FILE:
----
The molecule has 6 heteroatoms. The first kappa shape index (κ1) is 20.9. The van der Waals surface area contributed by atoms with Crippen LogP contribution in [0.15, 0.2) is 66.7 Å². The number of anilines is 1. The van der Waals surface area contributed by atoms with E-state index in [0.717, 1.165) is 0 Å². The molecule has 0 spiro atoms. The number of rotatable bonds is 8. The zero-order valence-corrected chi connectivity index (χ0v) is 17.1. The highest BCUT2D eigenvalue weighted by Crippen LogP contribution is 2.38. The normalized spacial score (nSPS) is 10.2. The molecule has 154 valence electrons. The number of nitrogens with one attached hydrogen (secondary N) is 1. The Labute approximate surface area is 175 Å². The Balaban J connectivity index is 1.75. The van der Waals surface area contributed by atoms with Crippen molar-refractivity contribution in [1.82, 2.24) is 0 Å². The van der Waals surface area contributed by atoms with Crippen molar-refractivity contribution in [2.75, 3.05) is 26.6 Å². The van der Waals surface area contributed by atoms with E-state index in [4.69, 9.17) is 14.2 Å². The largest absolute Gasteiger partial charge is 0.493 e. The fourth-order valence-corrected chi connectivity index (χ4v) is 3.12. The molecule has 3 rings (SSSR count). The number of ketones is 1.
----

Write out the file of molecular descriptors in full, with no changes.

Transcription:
The molecule has 6 heteroatoms. The first kappa shape index (κ1) is 20.9. The van der Waals surface area contributed by atoms with Crippen LogP contribution in [0.15, 0.2) is 66.7 Å². The number of anilines is 1. The van der Waals surface area contributed by atoms with E-state index in [0.717, 1.165) is 0 Å². The molecule has 0 spiro atoms. The number of rotatable bonds is 8. The zero-order valence-corrected chi connectivity index (χ0v) is 17.1. The highest BCUT2D eigenvalue weighted by Crippen LogP contribution is 2.38. The normalized spacial score (nSPS) is 10.2. The molecule has 154 valence electrons. The number of nitrogens with one attached hydrogen (secondary N) is 1. The Labute approximate surface area is 175 Å². The Balaban J connectivity index is 1.75. The van der Waals surface area contributed by atoms with Crippen molar-refractivity contribution in [1.82, 2.24) is 0 Å². The van der Waals surface area contributed by atoms with Crippen molar-refractivity contribution in [2.75, 3.05) is 26.6 Å². The van der Waals surface area contributed by atoms with E-state index in [4.69, 9.17) is 14.2 Å². The largest absolute Gasteiger partial charge is 0.493 e. The fourth-order valence-corrected chi connectivity index (χ4v) is 3.12. The molecule has 3 rings (SSSR count). The number of ketones is 1.